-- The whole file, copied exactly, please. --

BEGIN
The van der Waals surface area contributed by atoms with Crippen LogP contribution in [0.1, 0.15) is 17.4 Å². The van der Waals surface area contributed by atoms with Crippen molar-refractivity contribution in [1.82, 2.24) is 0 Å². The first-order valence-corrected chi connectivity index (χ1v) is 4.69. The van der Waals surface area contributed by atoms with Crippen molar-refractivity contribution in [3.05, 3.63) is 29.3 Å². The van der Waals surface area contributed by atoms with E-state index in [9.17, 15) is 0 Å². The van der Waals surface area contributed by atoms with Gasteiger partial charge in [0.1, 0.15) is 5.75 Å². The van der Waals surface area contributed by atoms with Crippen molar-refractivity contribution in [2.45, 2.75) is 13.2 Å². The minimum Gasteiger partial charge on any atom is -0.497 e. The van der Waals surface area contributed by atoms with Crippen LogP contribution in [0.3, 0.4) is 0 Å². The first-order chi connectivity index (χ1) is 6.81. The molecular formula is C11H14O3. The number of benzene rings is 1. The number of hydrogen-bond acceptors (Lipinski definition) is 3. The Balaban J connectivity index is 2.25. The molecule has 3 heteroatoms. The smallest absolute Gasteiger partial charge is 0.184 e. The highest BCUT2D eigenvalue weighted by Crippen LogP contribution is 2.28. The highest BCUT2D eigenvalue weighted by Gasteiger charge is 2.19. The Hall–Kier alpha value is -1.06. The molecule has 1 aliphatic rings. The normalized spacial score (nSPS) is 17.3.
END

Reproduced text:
The van der Waals surface area contributed by atoms with Crippen LogP contribution in [0.1, 0.15) is 17.4 Å². The van der Waals surface area contributed by atoms with Crippen molar-refractivity contribution in [1.82, 2.24) is 0 Å². The first-order valence-corrected chi connectivity index (χ1v) is 4.69. The van der Waals surface area contributed by atoms with Crippen molar-refractivity contribution in [3.05, 3.63) is 29.3 Å². The van der Waals surface area contributed by atoms with E-state index in [9.17, 15) is 0 Å². The van der Waals surface area contributed by atoms with Gasteiger partial charge in [0.1, 0.15) is 5.75 Å². The van der Waals surface area contributed by atoms with Crippen molar-refractivity contribution in [2.45, 2.75) is 13.2 Å². The minimum Gasteiger partial charge on any atom is -0.497 e. The van der Waals surface area contributed by atoms with Crippen LogP contribution in [0.3, 0.4) is 0 Å². The first-order chi connectivity index (χ1) is 6.81. The molecular formula is C11H14O3. The number of benzene rings is 1. The number of hydrogen-bond acceptors (Lipinski definition) is 3. The Balaban J connectivity index is 2.25. The molecule has 3 heteroatoms. The smallest absolute Gasteiger partial charge is 0.184 e. The highest BCUT2D eigenvalue weighted by Crippen LogP contribution is 2.28. The highest BCUT2D eigenvalue weighted by Gasteiger charge is 2.19. The Hall–Kier alpha value is -1.06. The molecule has 1 aliphatic rings. The normalized spacial score (nSPS) is 17.3.